CAMPAIGNS: Website's push to spur Delta demise takes off strongly

PR Team: Bill Scannell (San Jose, CA) Campaign: Boycott Delta Time Frame: March 2003 - ongoing Budget: $17

PR Team: Bill Scannell (San Jose, CA) Campaign: Boycott Delta Time Frame: March 2003 - ongoing Budget: $17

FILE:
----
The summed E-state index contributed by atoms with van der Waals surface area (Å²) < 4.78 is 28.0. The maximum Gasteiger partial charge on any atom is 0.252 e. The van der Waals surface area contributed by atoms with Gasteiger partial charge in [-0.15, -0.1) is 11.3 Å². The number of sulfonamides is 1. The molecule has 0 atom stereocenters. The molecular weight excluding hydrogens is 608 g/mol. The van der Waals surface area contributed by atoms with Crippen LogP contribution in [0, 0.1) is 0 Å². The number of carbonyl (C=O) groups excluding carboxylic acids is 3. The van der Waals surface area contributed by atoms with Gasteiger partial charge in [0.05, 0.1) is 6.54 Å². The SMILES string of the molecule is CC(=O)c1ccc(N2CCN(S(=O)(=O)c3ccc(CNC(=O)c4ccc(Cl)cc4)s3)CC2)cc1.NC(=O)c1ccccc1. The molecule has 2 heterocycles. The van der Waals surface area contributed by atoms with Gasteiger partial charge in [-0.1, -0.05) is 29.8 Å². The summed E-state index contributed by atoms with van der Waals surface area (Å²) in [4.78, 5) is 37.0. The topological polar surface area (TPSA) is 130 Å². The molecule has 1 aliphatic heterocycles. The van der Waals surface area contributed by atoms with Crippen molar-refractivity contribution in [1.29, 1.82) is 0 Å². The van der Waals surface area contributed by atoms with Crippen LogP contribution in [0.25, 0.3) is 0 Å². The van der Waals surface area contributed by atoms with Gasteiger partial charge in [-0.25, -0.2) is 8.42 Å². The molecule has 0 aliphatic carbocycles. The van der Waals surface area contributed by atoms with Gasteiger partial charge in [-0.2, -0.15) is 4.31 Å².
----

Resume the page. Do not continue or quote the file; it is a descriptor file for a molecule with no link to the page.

PR people will go to great lengths to monitor websites that attack their company. But one practitioner recently took great lengths to launch a media campaign to attack Delta Air Lines, and stop what he feels to be an invasion of privacy: the second Computer Assisted Passenger Prescreening System, also known as CAPPS II. Bill Scannell, a software company communications director who splits his time between San Jose, CA and Austin, TX, was against the program from the first time he read about it. CAPPS II, developed by Lockheed Martin for the Transportation Security Administration (TSA) to screen passengers using home addresses, birth dates, and phone numbers, is intended to become common practice at airports across the country by next year. Strategy Hearing that Delta Air Lines would be the first to cooperate with the system, Scannell decided to launch a media and internet attack on the airline, calling for a boycott. When asked why he didn't attack the TSA or Lockheed Martin, Scannell cited the fact that neither offer consumer products, and that shares in the TSA cannot be bought or sold. "As a citizen," Scannell says, "I have to resort to the skills that I have. I'm good at what I do, and I got to do this campaign without having to consult anyone." Tactics Starting the day after the announcement of Delta's participation, Scannell registered the URL (cost: $17), and wrote the site's copy, assuming the screen name Ben Franklin, whose quote about safety and liberty adorns the home page. Scannell decided to adopt a sensational and provocative tone to grab attention with fake news stories on his home page, such as one saying, "CAPPS II collaborator Delta Air Lines has finally been recognized for their efforts to destroy privacy in America. Their prize? The 'Big Brother' award for Greatest Corporate Invader." He told Delta analysts what he would be doing, and started reaching out to bloggers first. "Bloggers are so incestuous," Scannell says, "and some of these guys get thousands of visitors a day." At the end of day one, the viral part of the campaign had taken hold. Next, he targeted online journalists, and with more coverage came more attention. Results In its early phases, the site got almost 200 e-mails an hour, according to Scannell, and total supportive e-mails have reached into the thousands. And while lower fares, a difficult economy, a war, and SARS may be more to blame, Scannell says, "I believe that my boycott movement has been primarily responsible for [Delta's financial] losses. I'm looking forward to bidding on the big Delta logo like people bid on the Enron one." Regardless, Scannell's site has been mentioned in nearly every media story that's been written about CAPPS II, including those appearing in The Washington Post, USA Today, the Boston Herald, and other local papers, as well as electronic outlets and CNN. He is especially proud of a New York Times article headlined, "A Safer Sky, or Welcome to 1984?" Many of the articles included his direct quotes. Delta communications officials did not respond to phone calls about CAPPS II. Future "While the right to launch a website is what makes America great, it does not provide people with the facts," says Robert Johnson, director of communication and public information for the TSA. "We are actively engaged in developing a system that will allow us to find the foreign terrorists and protect privacy rights. We believe the two can exist, and that is our intention." Scannell will continue to operate the site and its boycott. "If one person with $17 and a cell phone can wreak so much havoc, I think that's pretty cool," he says.

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